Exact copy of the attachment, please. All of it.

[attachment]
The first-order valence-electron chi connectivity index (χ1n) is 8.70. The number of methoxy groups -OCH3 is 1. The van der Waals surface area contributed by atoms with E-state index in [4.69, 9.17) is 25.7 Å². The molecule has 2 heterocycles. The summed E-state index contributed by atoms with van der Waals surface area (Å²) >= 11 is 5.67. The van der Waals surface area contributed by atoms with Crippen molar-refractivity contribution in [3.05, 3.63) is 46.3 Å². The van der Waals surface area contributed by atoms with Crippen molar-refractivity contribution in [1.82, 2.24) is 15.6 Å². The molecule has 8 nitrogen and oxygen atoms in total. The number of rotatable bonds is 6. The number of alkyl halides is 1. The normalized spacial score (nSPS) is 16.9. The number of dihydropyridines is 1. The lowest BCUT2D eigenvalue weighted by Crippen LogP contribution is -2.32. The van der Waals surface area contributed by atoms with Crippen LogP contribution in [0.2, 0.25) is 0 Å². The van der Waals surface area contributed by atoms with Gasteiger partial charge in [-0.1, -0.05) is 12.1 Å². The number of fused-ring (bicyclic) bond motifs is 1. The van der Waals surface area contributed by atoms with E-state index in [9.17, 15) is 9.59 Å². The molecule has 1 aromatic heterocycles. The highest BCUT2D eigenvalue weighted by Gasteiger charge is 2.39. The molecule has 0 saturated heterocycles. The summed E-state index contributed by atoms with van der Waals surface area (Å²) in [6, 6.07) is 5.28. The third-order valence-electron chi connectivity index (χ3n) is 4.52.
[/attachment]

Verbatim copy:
The first-order valence-electron chi connectivity index (χ1n) is 8.70. The number of methoxy groups -OCH3 is 1. The van der Waals surface area contributed by atoms with E-state index in [4.69, 9.17) is 25.7 Å². The molecule has 2 heterocycles. The summed E-state index contributed by atoms with van der Waals surface area (Å²) >= 11 is 5.67. The van der Waals surface area contributed by atoms with Crippen molar-refractivity contribution in [3.05, 3.63) is 46.3 Å². The van der Waals surface area contributed by atoms with Crippen molar-refractivity contribution in [1.82, 2.24) is 15.6 Å². The molecule has 8 nitrogen and oxygen atoms in total. The number of rotatable bonds is 6. The number of alkyl halides is 1. The normalized spacial score (nSPS) is 16.9. The number of dihydropyridines is 1. The lowest BCUT2D eigenvalue weighted by Crippen LogP contribution is -2.32. The van der Waals surface area contributed by atoms with Crippen LogP contribution in [0.2, 0.25) is 0 Å². The van der Waals surface area contributed by atoms with Gasteiger partial charge in [-0.1, -0.05) is 12.1 Å². The number of fused-ring (bicyclic) bond motifs is 1. The van der Waals surface area contributed by atoms with E-state index in [9.17, 15) is 9.59 Å². The molecule has 1 aromatic heterocycles. The highest BCUT2D eigenvalue weighted by Gasteiger charge is 2.39. The molecule has 0 saturated heterocycles. The summed E-state index contributed by atoms with van der Waals surface area (Å²) in [6, 6.07) is 5.28. The third-order valence-electron chi connectivity index (χ3n) is 4.52.